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Trump Says GOP Would Never Win Again if Democrats’ Voting Provisions Made It into Stimulus Bill

President Donald Trump offered an assessment of a national vote-by-mail standard during a Fox News interview on Monday morning, saying that if such a provision made it into the COVID-19 stimulus bill–as Democrats hoped–Republicans would never win an election again.

“The things they had in there were crazy,” Trump said of easily-defeated Democratic Party requests to fund a vote-by-mail system during an appearance on Fox & Friends. “They had things–levels of voting, that if you ever agreed to it, you’d never have a Republican elected in this country again.”

Trump was alluding to the initial draft of the $2.2 trillion novel Coronavirus (COVID-19) economic rescue package passed late last week. Democrats initially suggested funds that would establish an all-mail ballot. That did not happen.

“They had things in there about, you know, election days, and what you do, and all sorts of claw-backs,” the 45th president continued. “They had things that were just totally crazy.”

Higher voter turnout is generally believed to help Democratic candidates. And instituting a national vote by mail system would almost certainly lead to increased voter turnout. Several states, including Washington, Oregon and Colorado, have seen turnout surges after moving to in-person optional/vote by mail-focused voting systems.

But voting by mail doesn’t preclude in-person balloting.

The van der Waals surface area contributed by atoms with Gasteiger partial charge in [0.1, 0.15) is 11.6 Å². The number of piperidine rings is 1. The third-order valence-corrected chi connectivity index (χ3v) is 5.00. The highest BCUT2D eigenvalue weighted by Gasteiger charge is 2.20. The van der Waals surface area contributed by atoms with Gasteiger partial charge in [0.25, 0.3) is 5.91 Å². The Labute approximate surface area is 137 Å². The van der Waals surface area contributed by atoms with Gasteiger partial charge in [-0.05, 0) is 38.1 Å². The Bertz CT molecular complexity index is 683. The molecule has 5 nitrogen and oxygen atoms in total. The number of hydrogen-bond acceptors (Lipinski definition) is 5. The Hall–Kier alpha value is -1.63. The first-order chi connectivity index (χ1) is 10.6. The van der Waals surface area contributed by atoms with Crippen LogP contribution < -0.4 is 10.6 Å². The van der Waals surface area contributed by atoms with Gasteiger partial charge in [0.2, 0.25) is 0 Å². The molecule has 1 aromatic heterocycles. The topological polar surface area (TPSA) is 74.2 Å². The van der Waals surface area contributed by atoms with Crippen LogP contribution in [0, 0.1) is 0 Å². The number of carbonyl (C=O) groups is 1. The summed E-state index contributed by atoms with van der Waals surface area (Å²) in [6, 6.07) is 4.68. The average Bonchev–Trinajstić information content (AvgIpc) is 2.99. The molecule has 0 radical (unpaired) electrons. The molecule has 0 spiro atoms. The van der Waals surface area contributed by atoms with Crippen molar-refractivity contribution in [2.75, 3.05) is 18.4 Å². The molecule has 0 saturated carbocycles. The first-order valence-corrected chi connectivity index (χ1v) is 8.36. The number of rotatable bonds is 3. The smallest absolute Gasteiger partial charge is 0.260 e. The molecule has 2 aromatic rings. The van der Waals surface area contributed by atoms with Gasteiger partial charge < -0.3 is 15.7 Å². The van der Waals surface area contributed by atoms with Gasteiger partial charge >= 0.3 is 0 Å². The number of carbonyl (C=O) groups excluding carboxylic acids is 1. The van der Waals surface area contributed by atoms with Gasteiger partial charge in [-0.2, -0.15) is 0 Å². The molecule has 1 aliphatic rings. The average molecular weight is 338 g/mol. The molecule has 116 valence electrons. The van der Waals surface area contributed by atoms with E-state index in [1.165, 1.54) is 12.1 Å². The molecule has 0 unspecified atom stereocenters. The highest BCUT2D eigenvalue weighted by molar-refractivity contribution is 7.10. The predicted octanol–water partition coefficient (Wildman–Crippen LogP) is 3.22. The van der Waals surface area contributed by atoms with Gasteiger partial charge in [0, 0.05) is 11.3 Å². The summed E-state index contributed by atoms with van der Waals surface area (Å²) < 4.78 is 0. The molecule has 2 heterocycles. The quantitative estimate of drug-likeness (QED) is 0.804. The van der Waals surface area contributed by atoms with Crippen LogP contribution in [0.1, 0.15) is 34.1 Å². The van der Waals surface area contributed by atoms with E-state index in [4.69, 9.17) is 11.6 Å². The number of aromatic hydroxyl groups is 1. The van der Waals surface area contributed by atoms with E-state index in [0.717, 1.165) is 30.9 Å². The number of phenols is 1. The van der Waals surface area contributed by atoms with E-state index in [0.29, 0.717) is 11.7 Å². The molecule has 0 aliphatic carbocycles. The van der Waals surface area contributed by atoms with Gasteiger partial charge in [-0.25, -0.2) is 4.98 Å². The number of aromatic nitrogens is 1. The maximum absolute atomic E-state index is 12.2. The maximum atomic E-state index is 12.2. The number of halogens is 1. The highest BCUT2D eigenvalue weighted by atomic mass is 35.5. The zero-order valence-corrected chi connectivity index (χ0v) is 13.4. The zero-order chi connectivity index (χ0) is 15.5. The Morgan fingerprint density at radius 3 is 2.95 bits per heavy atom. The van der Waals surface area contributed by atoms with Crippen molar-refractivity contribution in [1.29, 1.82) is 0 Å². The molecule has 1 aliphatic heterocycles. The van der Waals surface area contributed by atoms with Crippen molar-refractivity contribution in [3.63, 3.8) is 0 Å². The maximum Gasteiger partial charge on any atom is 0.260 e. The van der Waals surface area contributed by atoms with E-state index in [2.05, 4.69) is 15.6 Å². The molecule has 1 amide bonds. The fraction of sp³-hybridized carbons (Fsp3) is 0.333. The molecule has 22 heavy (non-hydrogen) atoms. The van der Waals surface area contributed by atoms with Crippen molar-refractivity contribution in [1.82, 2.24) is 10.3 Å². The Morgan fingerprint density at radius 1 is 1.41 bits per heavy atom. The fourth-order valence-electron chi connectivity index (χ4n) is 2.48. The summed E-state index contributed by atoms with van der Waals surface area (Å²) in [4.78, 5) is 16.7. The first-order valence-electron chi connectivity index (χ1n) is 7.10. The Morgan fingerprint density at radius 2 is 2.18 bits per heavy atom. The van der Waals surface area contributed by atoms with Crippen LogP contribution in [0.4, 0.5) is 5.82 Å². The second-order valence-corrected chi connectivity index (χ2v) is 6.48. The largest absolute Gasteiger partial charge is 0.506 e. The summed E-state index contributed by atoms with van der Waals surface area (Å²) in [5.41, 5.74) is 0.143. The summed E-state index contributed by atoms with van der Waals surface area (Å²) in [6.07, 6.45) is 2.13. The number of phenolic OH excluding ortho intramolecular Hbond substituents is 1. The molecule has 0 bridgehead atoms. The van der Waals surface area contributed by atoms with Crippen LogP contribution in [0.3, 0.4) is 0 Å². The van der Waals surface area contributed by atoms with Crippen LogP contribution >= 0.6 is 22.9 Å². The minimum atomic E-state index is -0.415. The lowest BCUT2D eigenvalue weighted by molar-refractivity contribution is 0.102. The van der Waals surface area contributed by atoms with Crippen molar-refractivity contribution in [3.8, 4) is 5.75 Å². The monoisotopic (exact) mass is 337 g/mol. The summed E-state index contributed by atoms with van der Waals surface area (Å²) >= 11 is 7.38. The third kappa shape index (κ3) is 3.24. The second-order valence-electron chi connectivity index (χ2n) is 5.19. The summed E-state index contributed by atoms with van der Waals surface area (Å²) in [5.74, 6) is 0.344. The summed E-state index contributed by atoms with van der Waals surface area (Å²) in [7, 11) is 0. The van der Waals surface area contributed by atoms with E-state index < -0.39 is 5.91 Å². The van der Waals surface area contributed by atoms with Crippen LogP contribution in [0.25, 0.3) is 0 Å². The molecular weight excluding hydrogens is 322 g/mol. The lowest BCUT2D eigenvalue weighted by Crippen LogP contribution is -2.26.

The National Conference of State Legislatures explains:

Ballots are mailed out well ahead of Election Day, and thus voters have an “election period,” not just a single day, to vote. All-mail elections can be thought of as absentee voting for everyone. This system is also referred to as “vote by mail.”

While “all-mail elections” means that every registered voter receives a ballot by mail, this does not preclude in-person voting opportunities on and/or before Election Day. For example, despite the fact that all registered voters in Colorado are mailed a ballot, voters can choose to cast a ballot at an in-person vote center during the early voting period or on Election Day (or drop off, or mail, their ballot back).

Trump’s comments, therefore, fit neatly in line with the common wisdom and logic surrounding efforts to let Americans vote in the easiest way possible. Ease of voting increases turnout. And, the assumption goes, higher turnout always helps Democrats–though that’s not technically true. Utah, which elects Republicans to most federal offices–and to all state offices–is also a vote by mail state.

Still, the president and many of his opponents accept the notion.

“[H]elpful of [T]rump to just say ‘making it easier to vote doesn’t help [R]epublicans so we shouldn’t do it,'” New York Times opinion columnist Jamelle Bouie noted on Twitter.

“Trump saying quiet part out loud, admitting that if more people vote, Republicans lose,” tweeted voting rights historian Ari Berman. “This is why Republicans in states like Wisconsin are refusing to mail ballots to every registered voter. This will be GOP playbook for November.”

“The official position of the Republican Party for decades has been that they can’t win if people vote,” noted former Barack Obama strategist Dan Pfeiffer via Twitter. “Trump is just dumb enough to say it out loud.”

Trump actually isn’t the only member of his party to accept the general outlook on what vote-by-mail and increased voter turnout would mean for the Republican Party. In fact, the president’s latest least favorite member of Congress–and the ill will is reciprocal–recently expressed a similar sentiment, in decidedly more eschatological terms.

[image via screengrab/Fox News]

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